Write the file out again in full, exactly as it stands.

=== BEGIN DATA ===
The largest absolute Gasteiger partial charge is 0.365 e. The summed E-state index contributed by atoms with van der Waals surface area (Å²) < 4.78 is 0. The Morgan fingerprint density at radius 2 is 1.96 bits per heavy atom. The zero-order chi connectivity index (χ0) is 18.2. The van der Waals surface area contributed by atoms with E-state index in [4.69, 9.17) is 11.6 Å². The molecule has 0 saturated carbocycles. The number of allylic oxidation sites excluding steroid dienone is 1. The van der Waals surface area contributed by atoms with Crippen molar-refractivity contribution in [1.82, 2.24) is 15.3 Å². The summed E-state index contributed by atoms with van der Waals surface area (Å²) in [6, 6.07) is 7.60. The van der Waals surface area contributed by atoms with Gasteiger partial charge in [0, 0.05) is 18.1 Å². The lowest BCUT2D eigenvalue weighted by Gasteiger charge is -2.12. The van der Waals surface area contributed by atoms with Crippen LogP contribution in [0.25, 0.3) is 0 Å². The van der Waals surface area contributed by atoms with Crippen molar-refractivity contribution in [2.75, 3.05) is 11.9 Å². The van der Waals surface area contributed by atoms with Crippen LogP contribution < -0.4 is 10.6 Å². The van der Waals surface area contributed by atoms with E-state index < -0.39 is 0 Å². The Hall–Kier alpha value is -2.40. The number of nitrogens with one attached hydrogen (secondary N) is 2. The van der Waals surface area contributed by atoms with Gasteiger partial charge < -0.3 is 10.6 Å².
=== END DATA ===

The largest absolute Gasteiger partial charge is 0.365 e. The summed E-state index contributed by atoms with van der Waals surface area (Å²) < 4.78 is 0. The Morgan fingerprint density at radius 2 is 1.96 bits per heavy atom. The zero-order chi connectivity index (χ0) is 18.2. The van der Waals surface area contributed by atoms with E-state index in [4.69, 9.17) is 11.6 Å². The molecule has 0 saturated carbocycles. The number of allylic oxidation sites excluding steroid dienone is 1. The van der Waals surface area contributed by atoms with Crippen molar-refractivity contribution in [1.82, 2.24) is 15.3 Å². The summed E-state index contributed by atoms with van der Waals surface area (Å²) in [6, 6.07) is 7.60. The van der Waals surface area contributed by atoms with Gasteiger partial charge in [0, 0.05) is 18.1 Å². The lowest BCUT2D eigenvalue weighted by Gasteiger charge is -2.12. The van der Waals surface area contributed by atoms with Crippen LogP contribution in [0.25, 0.3) is 0 Å². The van der Waals surface area contributed by atoms with Crippen molar-refractivity contribution in [2.75, 3.05) is 11.9 Å². The van der Waals surface area contributed by atoms with Crippen LogP contribution < -0.4 is 10.6 Å². The van der Waals surface area contributed by atoms with E-state index < -0.39 is 0 Å². The Hall–Kier alpha value is -2.40. The number of nitrogens with one attached hydrogen (secondary N) is 2. The van der Waals surface area contributed by atoms with Gasteiger partial charge < -0.3 is 10.6 Å².